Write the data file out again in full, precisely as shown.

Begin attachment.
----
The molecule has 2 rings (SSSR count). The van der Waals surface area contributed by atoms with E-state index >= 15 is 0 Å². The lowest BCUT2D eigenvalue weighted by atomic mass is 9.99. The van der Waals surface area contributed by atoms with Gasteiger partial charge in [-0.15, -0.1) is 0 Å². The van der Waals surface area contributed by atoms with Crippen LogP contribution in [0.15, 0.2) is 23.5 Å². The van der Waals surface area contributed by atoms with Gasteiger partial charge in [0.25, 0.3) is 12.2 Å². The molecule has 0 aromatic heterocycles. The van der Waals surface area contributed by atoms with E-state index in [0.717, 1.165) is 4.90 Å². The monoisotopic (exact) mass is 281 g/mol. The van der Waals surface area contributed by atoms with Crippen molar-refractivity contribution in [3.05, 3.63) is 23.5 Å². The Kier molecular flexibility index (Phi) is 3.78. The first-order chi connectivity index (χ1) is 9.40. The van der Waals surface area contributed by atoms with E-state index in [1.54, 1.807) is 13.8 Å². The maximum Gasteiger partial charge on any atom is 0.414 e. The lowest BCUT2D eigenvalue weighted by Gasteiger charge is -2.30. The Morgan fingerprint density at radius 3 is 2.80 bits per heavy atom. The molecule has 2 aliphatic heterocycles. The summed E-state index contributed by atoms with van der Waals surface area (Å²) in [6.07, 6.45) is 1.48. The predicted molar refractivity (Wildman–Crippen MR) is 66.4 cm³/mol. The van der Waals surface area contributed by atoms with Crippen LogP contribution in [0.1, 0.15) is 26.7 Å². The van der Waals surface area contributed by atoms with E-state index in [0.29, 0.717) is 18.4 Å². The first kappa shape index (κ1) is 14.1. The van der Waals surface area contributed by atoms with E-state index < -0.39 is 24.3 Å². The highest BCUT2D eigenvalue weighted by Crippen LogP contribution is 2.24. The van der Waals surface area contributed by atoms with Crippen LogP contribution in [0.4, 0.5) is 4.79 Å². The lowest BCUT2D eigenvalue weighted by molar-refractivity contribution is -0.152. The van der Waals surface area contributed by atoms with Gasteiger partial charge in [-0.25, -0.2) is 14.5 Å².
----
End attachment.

The molecule has 2 rings (SSSR count). The van der Waals surface area contributed by atoms with E-state index >= 15 is 0 Å². The lowest BCUT2D eigenvalue weighted by atomic mass is 9.99. The van der Waals surface area contributed by atoms with Gasteiger partial charge in [-0.15, -0.1) is 0 Å². The van der Waals surface area contributed by atoms with Crippen LogP contribution in [0.15, 0.2) is 23.5 Å². The van der Waals surface area contributed by atoms with Gasteiger partial charge in [0.25, 0.3) is 12.2 Å². The molecule has 0 aromatic heterocycles. The van der Waals surface area contributed by atoms with E-state index in [0.717, 1.165) is 4.90 Å². The monoisotopic (exact) mass is 281 g/mol. The van der Waals surface area contributed by atoms with Crippen molar-refractivity contribution in [3.05, 3.63) is 23.5 Å². The Kier molecular flexibility index (Phi) is 3.78. The first-order chi connectivity index (χ1) is 9.40. The van der Waals surface area contributed by atoms with E-state index in [1.54, 1.807) is 13.8 Å². The maximum Gasteiger partial charge on any atom is 0.414 e. The lowest BCUT2D eigenvalue weighted by Gasteiger charge is -2.30. The Morgan fingerprint density at radius 3 is 2.80 bits per heavy atom. The molecule has 2 aliphatic heterocycles. The summed E-state index contributed by atoms with van der Waals surface area (Å²) in [6.07, 6.45) is 1.48. The predicted molar refractivity (Wildman–Crippen MR) is 66.4 cm³/mol. The van der Waals surface area contributed by atoms with Crippen LogP contribution in [0.1, 0.15) is 26.7 Å². The van der Waals surface area contributed by atoms with E-state index in [0.29, 0.717) is 18.4 Å². The first kappa shape index (κ1) is 14.1. The van der Waals surface area contributed by atoms with E-state index < -0.39 is 24.3 Å². The highest BCUT2D eigenvalue weighted by Crippen LogP contribution is 2.24. The van der Waals surface area contributed by atoms with Crippen LogP contribution in [0.4, 0.5) is 4.79 Å². The lowest BCUT2D eigenvalue weighted by molar-refractivity contribution is -0.152. The van der Waals surface area contributed by atoms with Gasteiger partial charge in [-0.25, -0.2) is 14.5 Å².